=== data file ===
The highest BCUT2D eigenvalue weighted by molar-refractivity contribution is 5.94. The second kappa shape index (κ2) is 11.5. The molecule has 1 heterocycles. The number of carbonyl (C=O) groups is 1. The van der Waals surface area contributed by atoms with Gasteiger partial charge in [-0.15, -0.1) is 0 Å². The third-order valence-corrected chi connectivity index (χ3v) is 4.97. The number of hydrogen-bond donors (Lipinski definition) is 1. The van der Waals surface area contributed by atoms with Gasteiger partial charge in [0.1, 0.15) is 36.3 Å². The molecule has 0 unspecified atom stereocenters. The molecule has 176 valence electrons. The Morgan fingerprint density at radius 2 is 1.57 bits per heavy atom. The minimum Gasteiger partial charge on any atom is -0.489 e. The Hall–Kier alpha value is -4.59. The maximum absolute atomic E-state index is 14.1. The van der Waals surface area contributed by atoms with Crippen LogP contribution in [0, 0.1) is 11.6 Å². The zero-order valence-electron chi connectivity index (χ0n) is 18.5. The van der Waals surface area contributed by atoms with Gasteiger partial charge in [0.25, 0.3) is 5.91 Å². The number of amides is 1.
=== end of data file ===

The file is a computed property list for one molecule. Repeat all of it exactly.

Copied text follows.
The highest BCUT2D eigenvalue weighted by molar-refractivity contribution is 5.94. The second kappa shape index (κ2) is 11.5. The molecule has 1 heterocycles. The number of carbonyl (C=O) groups is 1. The van der Waals surface area contributed by atoms with Gasteiger partial charge in [-0.15, -0.1) is 0 Å². The third-order valence-corrected chi connectivity index (χ3v) is 4.97. The number of hydrogen-bond donors (Lipinski definition) is 1. The van der Waals surface area contributed by atoms with Gasteiger partial charge in [0.1, 0.15) is 36.3 Å². The molecule has 0 unspecified atom stereocenters. The molecule has 176 valence electrons. The Morgan fingerprint density at radius 2 is 1.57 bits per heavy atom. The minimum Gasteiger partial charge on any atom is -0.489 e. The Hall–Kier alpha value is -4.59. The maximum absolute atomic E-state index is 14.1. The van der Waals surface area contributed by atoms with Crippen LogP contribution in [0, 0.1) is 11.6 Å². The zero-order valence-electron chi connectivity index (χ0n) is 18.5. The van der Waals surface area contributed by atoms with Gasteiger partial charge in [0.25, 0.3) is 5.91 Å². The number of amides is 1.